Different Flavor

Aramark’s changes to cafeteria satisfy SF students


Staff Photo

Junior Rafael Rodriguez prepares to order at the new deli station at the cafeteria. The station is one of several changes made by new operator Aramark.

By Ian Cowie, Staff Writer

The bell rings and students come rushing into the cafeteria, eager to have a break between classes and take some time to catch up with friends.
One thing most people don’t look forward to are bland and unappetizing school lunches, a staple of public school education in the minds of most students.
Spring-Ford aimed to challenge that idea when they unveiled a new cafeteria this school year. A promotional video showcased the new layout and five branded stations, where students can choose from make-your-own salads, sandwiches, nachos, tortillas, and more. There is a rotating menu station with a new showcase dish every day. More snack and drink options are also available, with customization being a general theme.
The shiny stations and video certainly make the cafeteria look good, but did Aramark, the new operator, really improve the quality of meals?
The short answer is – yes. The long answer is a little more complex.
“When Aramark came in, they brought a higher level of dietary knowledge and expertise that we didn’t have before” cafeteria manager Mary-Jo Galen said.“They made lots of kitchen changes and introduced new ways for employees to work faster and be more productive.”
These changes allowed the kitchen staff to introduce more menu options, from sweet-and-sour chicken to southern-style pulled pork.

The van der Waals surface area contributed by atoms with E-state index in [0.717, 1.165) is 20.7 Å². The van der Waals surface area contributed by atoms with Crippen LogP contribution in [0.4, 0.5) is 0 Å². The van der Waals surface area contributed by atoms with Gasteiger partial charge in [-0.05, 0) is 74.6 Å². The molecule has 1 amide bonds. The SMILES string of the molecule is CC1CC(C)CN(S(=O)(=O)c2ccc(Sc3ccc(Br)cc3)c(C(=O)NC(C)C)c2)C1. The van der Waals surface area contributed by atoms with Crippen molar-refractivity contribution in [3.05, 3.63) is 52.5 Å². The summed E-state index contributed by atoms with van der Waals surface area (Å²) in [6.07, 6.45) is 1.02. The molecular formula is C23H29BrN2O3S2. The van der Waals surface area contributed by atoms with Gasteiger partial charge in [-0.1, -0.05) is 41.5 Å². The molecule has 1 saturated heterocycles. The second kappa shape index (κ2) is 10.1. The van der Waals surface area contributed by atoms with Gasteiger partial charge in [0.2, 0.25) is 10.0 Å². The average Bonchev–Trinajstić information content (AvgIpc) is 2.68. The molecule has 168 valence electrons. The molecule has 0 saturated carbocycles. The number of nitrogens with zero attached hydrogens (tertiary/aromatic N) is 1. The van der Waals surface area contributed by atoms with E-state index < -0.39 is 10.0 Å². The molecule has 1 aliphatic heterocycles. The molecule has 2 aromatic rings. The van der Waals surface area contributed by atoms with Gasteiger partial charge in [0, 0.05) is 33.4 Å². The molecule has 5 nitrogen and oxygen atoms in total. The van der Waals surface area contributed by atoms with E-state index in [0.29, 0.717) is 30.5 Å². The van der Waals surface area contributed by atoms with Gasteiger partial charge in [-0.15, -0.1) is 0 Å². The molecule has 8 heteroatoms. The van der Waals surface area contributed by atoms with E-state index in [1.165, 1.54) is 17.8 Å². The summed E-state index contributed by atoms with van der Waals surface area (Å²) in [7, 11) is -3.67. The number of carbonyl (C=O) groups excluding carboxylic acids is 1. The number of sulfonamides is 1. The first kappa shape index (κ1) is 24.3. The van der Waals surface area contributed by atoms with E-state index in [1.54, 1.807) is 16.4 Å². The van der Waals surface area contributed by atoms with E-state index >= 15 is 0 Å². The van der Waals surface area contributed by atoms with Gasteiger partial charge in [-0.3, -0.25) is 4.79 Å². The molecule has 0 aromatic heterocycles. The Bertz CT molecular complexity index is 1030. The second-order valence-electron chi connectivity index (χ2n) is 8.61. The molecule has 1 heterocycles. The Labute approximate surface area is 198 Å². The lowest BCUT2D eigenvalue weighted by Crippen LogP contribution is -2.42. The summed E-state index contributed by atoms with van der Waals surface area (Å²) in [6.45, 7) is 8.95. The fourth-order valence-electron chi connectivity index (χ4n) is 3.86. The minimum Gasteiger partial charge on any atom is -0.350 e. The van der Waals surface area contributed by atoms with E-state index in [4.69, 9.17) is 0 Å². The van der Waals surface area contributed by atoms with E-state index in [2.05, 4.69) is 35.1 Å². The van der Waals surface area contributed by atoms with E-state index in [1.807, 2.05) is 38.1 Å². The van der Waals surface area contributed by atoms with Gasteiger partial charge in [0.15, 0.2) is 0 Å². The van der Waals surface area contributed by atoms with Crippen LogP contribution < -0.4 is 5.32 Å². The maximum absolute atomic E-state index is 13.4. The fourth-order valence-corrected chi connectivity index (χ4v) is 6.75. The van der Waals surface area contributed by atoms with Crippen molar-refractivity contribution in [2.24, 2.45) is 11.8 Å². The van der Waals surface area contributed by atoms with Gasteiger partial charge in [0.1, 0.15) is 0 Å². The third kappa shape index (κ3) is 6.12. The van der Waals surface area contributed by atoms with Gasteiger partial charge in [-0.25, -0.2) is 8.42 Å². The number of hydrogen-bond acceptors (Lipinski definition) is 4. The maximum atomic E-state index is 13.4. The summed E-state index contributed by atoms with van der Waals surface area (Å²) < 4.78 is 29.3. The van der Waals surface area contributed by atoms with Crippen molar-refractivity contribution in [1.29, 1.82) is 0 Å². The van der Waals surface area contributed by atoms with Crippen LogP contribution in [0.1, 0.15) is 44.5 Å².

This expanded menu is being met with a warm reception from students.
“The food is a lot better,” high school senior Sanjana Chatterjee said. “There’s more options for me to choose from.”
The variety of foods available is a big plus for students, as are the inclusion of foods from other cultures.
“The menu has a good variety, and the food is consistently fresh and appetizing,” Lauren Tang said.” I’m happy to see food from other cultures and cuisines being incorporated as well.”
There has, however, been one main issue the new cafeteria brought along.
“The lines are long and disorganized,” senior Amanda Beauchamp said. Employee Andrea Smith said Aramark was aware of the congestion issue and tried to address it with the new layout of the serving area. This can only help so much, as an expansion in size would be the only true fix for the problem. Lines may be an issue students have to deal with as a tradeoff for the upgraded cafeteria, and the increase in demand that it caused.
The true test of the new cafeteria came when it was time to throw out leftovers. “It seems like less uneaten f

ood is getting thrown away,” employee Austin Crawford said. This means that students are eating more of

their lunches, and consequently, enjoying them more.

Ultimately, school meals are supposed to give students energy for their day in a tasty and nutritious package. The new cafeteria has done that while offering new options, a greater quality of food, and a new look